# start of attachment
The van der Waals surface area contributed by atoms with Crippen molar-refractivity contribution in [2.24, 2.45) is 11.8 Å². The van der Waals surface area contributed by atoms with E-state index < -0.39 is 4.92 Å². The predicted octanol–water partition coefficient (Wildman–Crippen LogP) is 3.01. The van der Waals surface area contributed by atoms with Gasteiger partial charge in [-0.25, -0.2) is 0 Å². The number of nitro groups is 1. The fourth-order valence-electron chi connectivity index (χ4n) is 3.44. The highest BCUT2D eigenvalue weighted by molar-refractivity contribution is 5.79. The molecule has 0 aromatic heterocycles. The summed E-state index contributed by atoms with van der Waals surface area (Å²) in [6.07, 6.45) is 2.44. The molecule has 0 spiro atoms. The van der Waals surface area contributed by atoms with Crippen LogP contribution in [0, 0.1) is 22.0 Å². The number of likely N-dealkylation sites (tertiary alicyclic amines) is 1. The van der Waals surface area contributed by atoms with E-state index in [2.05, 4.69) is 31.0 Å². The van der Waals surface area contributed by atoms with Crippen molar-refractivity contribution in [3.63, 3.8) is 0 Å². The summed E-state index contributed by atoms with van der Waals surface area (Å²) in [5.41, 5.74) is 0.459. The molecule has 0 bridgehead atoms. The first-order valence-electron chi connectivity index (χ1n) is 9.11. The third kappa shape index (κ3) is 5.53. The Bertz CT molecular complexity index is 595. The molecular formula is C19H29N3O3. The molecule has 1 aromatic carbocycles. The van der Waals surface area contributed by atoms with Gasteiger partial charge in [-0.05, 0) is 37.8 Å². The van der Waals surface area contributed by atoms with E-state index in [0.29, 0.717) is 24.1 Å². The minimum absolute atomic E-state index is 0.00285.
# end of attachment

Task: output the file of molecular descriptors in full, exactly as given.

The van der Waals surface area contributed by atoms with Crippen molar-refractivity contribution in [2.24, 2.45) is 11.8 Å². The van der Waals surface area contributed by atoms with E-state index < -0.39 is 4.92 Å². The predicted octanol–water partition coefficient (Wildman–Crippen LogP) is 3.01. The van der Waals surface area contributed by atoms with Gasteiger partial charge in [-0.25, -0.2) is 0 Å². The number of nitro groups is 1. The fourth-order valence-electron chi connectivity index (χ4n) is 3.44. The highest BCUT2D eigenvalue weighted by molar-refractivity contribution is 5.79. The molecule has 0 aromatic heterocycles. The summed E-state index contributed by atoms with van der Waals surface area (Å²) in [6.07, 6.45) is 2.44. The molecule has 0 spiro atoms. The van der Waals surface area contributed by atoms with Crippen LogP contribution in [0, 0.1) is 22.0 Å². The number of likely N-dealkylation sites (tertiary alicyclic amines) is 1. The van der Waals surface area contributed by atoms with E-state index in [2.05, 4.69) is 31.0 Å². The van der Waals surface area contributed by atoms with Crippen molar-refractivity contribution in [3.63, 3.8) is 0 Å². The summed E-state index contributed by atoms with van der Waals surface area (Å²) in [5.41, 5.74) is 0.459. The molecule has 0 bridgehead atoms. The first-order valence-electron chi connectivity index (χ1n) is 9.11. The third kappa shape index (κ3) is 5.53. The Bertz CT molecular complexity index is 595. The molecular formula is C19H29N3O3. The molecule has 1 aromatic carbocycles. The van der Waals surface area contributed by atoms with Gasteiger partial charge in [-0.05, 0) is 37.8 Å². The van der Waals surface area contributed by atoms with E-state index in [0.29, 0.717) is 24.1 Å². The minimum absolute atomic E-state index is 0.00285.